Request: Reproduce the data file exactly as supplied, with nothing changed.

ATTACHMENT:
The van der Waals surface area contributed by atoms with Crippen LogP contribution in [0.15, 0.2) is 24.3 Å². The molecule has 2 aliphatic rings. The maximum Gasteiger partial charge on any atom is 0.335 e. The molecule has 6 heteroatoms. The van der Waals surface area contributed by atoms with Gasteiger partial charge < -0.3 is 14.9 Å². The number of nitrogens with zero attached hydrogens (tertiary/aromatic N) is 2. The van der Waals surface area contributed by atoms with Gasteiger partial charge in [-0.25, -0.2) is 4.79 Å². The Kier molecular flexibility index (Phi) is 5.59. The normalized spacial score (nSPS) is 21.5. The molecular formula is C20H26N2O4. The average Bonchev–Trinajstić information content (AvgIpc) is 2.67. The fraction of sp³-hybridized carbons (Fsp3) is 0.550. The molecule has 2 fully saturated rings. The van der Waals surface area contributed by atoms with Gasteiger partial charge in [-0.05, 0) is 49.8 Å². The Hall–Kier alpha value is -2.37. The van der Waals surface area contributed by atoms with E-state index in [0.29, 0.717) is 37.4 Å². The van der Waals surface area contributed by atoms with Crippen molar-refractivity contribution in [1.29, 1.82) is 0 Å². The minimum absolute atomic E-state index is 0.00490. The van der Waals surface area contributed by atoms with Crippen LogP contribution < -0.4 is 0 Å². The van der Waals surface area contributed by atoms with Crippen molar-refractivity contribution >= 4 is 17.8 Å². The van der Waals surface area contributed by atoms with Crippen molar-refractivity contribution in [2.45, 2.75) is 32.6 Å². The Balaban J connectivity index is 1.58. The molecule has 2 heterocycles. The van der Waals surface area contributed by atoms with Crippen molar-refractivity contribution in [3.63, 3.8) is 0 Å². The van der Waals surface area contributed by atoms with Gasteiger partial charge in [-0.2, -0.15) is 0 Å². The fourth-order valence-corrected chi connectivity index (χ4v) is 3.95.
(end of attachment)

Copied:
The van der Waals surface area contributed by atoms with Crippen LogP contribution in [0.15, 0.2) is 24.3 Å². The molecule has 2 aliphatic rings. The maximum Gasteiger partial charge on any atom is 0.335 e. The molecule has 6 heteroatoms. The van der Waals surface area contributed by atoms with Gasteiger partial charge < -0.3 is 14.9 Å². The number of nitrogens with zero attached hydrogens (tertiary/aromatic N) is 2. The van der Waals surface area contributed by atoms with Gasteiger partial charge in [-0.25, -0.2) is 4.79 Å². The Kier molecular flexibility index (Phi) is 5.59. The normalized spacial score (nSPS) is 21.5. The molecular formula is C20H26N2O4. The average Bonchev–Trinajstić information content (AvgIpc) is 2.67. The fraction of sp³-hybridized carbons (Fsp3) is 0.550. The molecule has 2 fully saturated rings. The van der Waals surface area contributed by atoms with Gasteiger partial charge in [-0.05, 0) is 49.8 Å². The Hall–Kier alpha value is -2.37. The van der Waals surface area contributed by atoms with E-state index in [0.29, 0.717) is 37.4 Å². The van der Waals surface area contributed by atoms with Crippen molar-refractivity contribution in [1.29, 1.82) is 0 Å². The minimum absolute atomic E-state index is 0.00490. The van der Waals surface area contributed by atoms with Crippen LogP contribution < -0.4 is 0 Å². The van der Waals surface area contributed by atoms with Crippen molar-refractivity contribution >= 4 is 17.8 Å². The van der Waals surface area contributed by atoms with Crippen molar-refractivity contribution in [2.45, 2.75) is 32.6 Å². The Balaban J connectivity index is 1.58. The molecule has 2 heterocycles. The van der Waals surface area contributed by atoms with Crippen molar-refractivity contribution in [3.63, 3.8) is 0 Å². The van der Waals surface area contributed by atoms with Gasteiger partial charge in [-0.2, -0.15) is 0 Å². The fourth-order valence-corrected chi connectivity index (χ4v) is 3.95.